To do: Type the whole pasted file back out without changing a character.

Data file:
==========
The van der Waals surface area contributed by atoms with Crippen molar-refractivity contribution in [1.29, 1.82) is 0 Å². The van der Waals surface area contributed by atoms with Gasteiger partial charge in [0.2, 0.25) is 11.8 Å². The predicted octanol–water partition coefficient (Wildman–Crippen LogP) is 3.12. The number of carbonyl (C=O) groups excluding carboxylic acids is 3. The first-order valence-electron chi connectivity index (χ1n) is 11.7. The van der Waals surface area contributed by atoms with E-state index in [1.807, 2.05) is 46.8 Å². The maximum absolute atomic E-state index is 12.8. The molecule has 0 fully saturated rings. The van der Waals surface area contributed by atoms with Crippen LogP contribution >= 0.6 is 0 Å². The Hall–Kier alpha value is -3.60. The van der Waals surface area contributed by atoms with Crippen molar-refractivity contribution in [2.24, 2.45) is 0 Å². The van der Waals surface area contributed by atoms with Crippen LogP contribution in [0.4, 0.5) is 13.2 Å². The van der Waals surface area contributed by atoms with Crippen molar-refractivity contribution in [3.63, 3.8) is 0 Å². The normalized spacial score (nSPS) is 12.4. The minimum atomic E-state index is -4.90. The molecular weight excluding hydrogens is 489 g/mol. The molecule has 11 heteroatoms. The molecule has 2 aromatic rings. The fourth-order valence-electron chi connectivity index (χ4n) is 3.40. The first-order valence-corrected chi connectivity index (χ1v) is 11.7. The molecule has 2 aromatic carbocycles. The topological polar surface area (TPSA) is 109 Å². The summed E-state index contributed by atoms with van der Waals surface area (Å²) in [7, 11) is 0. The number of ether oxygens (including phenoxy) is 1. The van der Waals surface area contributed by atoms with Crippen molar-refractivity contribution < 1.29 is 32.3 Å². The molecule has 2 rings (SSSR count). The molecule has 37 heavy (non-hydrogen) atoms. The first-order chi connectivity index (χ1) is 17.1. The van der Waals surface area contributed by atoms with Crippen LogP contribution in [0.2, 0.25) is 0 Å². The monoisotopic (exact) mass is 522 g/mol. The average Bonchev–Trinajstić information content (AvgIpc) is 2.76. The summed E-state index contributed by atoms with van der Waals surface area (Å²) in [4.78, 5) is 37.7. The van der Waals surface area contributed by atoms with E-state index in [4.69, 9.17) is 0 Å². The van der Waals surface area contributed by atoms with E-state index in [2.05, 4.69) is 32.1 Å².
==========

The van der Waals surface area contributed by atoms with Crippen molar-refractivity contribution in [1.29, 1.82) is 0 Å². The van der Waals surface area contributed by atoms with Gasteiger partial charge in [0.2, 0.25) is 11.8 Å². The predicted octanol–water partition coefficient (Wildman–Crippen LogP) is 3.12. The number of carbonyl (C=O) groups excluding carboxylic acids is 3. The first-order valence-electron chi connectivity index (χ1n) is 11.7. The van der Waals surface area contributed by atoms with E-state index in [1.807, 2.05) is 46.8 Å². The maximum absolute atomic E-state index is 12.8. The molecule has 0 fully saturated rings. The van der Waals surface area contributed by atoms with Crippen LogP contribution >= 0.6 is 0 Å². The Hall–Kier alpha value is -3.60. The van der Waals surface area contributed by atoms with Crippen molar-refractivity contribution in [2.24, 2.45) is 0 Å². The van der Waals surface area contributed by atoms with Crippen LogP contribution in [0.4, 0.5) is 13.2 Å². The van der Waals surface area contributed by atoms with Crippen molar-refractivity contribution in [3.63, 3.8) is 0 Å². The normalized spacial score (nSPS) is 12.4. The minimum atomic E-state index is -4.90. The molecular weight excluding hydrogens is 489 g/mol. The molecule has 11 heteroatoms. The molecule has 2 aromatic rings. The fourth-order valence-electron chi connectivity index (χ4n) is 3.40. The first-order valence-corrected chi connectivity index (χ1v) is 11.7. The molecule has 2 aromatic carbocycles. The topological polar surface area (TPSA) is 109 Å². The summed E-state index contributed by atoms with van der Waals surface area (Å²) in [7, 11) is 0. The number of ether oxygens (including phenoxy) is 1. The van der Waals surface area contributed by atoms with Crippen molar-refractivity contribution < 1.29 is 32.3 Å². The molecule has 2 rings (SSSR count). The molecule has 37 heavy (non-hydrogen) atoms. The first-order chi connectivity index (χ1) is 17.1. The van der Waals surface area contributed by atoms with Crippen LogP contribution in [0.2, 0.25) is 0 Å². The monoisotopic (exact) mass is 522 g/mol. The average Bonchev–Trinajstić information content (AvgIpc) is 2.76. The summed E-state index contributed by atoms with van der Waals surface area (Å²) in [4.78, 5) is 37.7. The van der Waals surface area contributed by atoms with E-state index in [4.69, 9.17) is 0 Å². The van der Waals surface area contributed by atoms with E-state index in [2.05, 4.69) is 32.1 Å².